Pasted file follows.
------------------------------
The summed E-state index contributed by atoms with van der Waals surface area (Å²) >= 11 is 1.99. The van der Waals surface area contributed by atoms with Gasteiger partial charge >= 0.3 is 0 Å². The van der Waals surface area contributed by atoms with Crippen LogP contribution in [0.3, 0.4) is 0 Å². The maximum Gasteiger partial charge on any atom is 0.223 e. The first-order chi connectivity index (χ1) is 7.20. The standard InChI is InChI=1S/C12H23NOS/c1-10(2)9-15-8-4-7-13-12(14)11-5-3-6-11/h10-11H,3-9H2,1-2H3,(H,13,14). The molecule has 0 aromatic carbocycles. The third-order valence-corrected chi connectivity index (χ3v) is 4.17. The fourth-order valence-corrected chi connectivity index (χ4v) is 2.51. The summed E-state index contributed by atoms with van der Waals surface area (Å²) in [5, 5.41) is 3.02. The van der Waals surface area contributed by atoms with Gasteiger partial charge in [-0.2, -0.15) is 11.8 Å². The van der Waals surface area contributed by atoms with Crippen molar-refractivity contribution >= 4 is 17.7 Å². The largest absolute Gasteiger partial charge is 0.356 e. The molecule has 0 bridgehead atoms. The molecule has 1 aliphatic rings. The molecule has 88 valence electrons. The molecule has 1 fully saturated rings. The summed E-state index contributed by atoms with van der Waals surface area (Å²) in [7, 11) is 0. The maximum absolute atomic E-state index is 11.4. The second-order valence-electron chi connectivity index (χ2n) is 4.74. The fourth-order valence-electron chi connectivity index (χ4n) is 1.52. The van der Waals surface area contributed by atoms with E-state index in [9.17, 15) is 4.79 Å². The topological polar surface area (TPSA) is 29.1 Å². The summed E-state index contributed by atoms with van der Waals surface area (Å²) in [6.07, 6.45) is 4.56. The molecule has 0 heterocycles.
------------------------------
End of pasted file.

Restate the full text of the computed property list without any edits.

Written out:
The summed E-state index contributed by atoms with van der Waals surface area (Å²) >= 11 is 1.99. The van der Waals surface area contributed by atoms with Gasteiger partial charge >= 0.3 is 0 Å². The van der Waals surface area contributed by atoms with Crippen LogP contribution in [0.3, 0.4) is 0 Å². The maximum Gasteiger partial charge on any atom is 0.223 e. The first-order chi connectivity index (χ1) is 7.20. The standard InChI is InChI=1S/C12H23NOS/c1-10(2)9-15-8-4-7-13-12(14)11-5-3-6-11/h10-11H,3-9H2,1-2H3,(H,13,14). The molecule has 0 aromatic carbocycles. The third-order valence-corrected chi connectivity index (χ3v) is 4.17. The fourth-order valence-corrected chi connectivity index (χ4v) is 2.51. The summed E-state index contributed by atoms with van der Waals surface area (Å²) in [5, 5.41) is 3.02. The van der Waals surface area contributed by atoms with Gasteiger partial charge in [-0.2, -0.15) is 11.8 Å². The van der Waals surface area contributed by atoms with Crippen molar-refractivity contribution >= 4 is 17.7 Å². The largest absolute Gasteiger partial charge is 0.356 e. The molecule has 0 bridgehead atoms. The molecule has 1 aliphatic rings. The molecule has 88 valence electrons. The molecule has 1 fully saturated rings. The summed E-state index contributed by atoms with van der Waals surface area (Å²) in [7, 11) is 0. The maximum absolute atomic E-state index is 11.4. The second-order valence-electron chi connectivity index (χ2n) is 4.74. The fourth-order valence-electron chi connectivity index (χ4n) is 1.52. The van der Waals surface area contributed by atoms with E-state index in [9.17, 15) is 4.79 Å². The topological polar surface area (TPSA) is 29.1 Å². The summed E-state index contributed by atoms with van der Waals surface area (Å²) in [6.07, 6.45) is 4.56. The molecule has 0 heterocycles.